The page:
How the Jugs Machine Changed the NFL

Jugs football machine
Wide Receiver Jerricho Cotchery #89 of the New York Jets catches a few extra balls after practice during New York Jets training camp on August 3, 2009 at Cortland, New York. (Al Pereira/Getty Images)
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When you watch an NFL game these days, you see wide receivers making remarkable catches on an almost routine basis. They reach back to snare passes behind them. They dive to scoop up balls before they hit the turf. They jump high to secure them over the heads of defensive backs. Sometimes they even grab them with one hand. (See: Odell Beckham Jr.)

And one device has played an instrumental role in helping them make all these highlight reel–worthy catches: the Jugs machine.

First used for football in the mid-1970s, the Jugs machine is now a fixture at every NFL team’s practice facility. (It’s also made its way to most college teams’ training grounds, and even into some high school teams’ equipment rooms.)

As Greg Garber writes in an article for, the Jugs machine isn’t overly complicated. A pair of rubber wheels, driven by a one-quarter horsepower motor, are angled so that when a football is fed between them, the ball is launched with a perfect spiral. With a quick adjustment or two, you can change the direction and the speed.

Wide receivers have come to rely on the Jugs machine to develop their pass-catching skills to an expert level. In fact, most NFL receivers swear by the device, which is produced in Tualatin, Oregon, at the Jugs Sports factory. Broncos receiver Emmanuel Sanders estimates he has caught “thousands and thousands” of balls from the machine. “It’s definitely been pivotal for my success,” he tells Garber.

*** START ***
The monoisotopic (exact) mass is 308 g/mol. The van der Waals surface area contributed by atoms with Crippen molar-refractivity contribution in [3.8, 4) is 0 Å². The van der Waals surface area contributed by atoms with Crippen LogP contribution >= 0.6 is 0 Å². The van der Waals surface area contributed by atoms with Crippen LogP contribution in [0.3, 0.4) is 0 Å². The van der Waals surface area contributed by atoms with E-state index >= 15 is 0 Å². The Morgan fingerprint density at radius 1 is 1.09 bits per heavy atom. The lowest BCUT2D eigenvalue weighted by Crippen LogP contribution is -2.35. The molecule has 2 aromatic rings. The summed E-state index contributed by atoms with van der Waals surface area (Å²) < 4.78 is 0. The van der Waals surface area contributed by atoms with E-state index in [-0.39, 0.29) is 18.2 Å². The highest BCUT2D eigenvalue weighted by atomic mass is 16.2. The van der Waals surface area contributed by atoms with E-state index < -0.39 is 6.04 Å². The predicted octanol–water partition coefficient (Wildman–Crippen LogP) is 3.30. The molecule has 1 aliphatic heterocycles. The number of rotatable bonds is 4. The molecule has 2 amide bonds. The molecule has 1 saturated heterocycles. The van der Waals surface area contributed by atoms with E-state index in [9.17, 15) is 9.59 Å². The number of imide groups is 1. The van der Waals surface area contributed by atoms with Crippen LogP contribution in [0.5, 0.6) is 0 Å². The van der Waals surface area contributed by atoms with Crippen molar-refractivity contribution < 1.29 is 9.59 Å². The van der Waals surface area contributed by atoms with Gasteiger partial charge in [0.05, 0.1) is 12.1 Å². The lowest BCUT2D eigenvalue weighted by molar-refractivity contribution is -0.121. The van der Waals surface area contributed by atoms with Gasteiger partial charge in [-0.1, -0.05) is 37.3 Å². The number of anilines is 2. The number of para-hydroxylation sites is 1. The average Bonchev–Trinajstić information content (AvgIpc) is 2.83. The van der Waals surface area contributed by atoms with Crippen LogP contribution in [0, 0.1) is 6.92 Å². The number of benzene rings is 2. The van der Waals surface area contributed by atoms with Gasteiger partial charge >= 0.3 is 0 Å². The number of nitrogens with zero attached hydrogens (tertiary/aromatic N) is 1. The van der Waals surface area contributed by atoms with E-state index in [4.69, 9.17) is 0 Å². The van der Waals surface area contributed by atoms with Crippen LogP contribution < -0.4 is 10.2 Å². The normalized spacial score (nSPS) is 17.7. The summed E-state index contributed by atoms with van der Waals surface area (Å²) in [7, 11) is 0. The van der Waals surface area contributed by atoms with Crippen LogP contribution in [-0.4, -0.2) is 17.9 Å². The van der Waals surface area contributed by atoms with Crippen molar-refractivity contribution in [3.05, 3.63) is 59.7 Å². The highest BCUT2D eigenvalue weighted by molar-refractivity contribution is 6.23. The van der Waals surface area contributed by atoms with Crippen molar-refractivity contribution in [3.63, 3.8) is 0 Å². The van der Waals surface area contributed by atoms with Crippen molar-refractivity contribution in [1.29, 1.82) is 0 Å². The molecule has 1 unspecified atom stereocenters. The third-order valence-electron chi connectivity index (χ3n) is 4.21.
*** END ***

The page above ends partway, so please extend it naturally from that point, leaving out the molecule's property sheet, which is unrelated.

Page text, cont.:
The machine has probably been pivotal to the meteoric rise in passing in the NFL, too. In the 1970s, there were 53,003 total receptions in the league. From 2000 to 2009, there were nearly double that amount: 99,287. It’s impossible to say how much of that increase is due to the Jugs machine, but one thing is certain: It definitely played its part.

Unlike a human, the Jugs machine never tires out. Its arm never gets sore. It never has to pick up its children. So it can shoot footballs to players (even defensive players) over and over again, at any hour, day or night.

The cost? A reasonable $2,600 (plus shipping). Which is why some NFL receivers even have their own personal Jugs machines set up in their backyards.

“It’s like a quarterback, honestly,” says Baltimore Ravens receiver Mike Wallace. “It just gives you more confidence every time the ball comes your way.”

Watch the ESPN video below.

To read more about the Jugs machine and its impact on the NFL, go here.

—RealClearLife Staff

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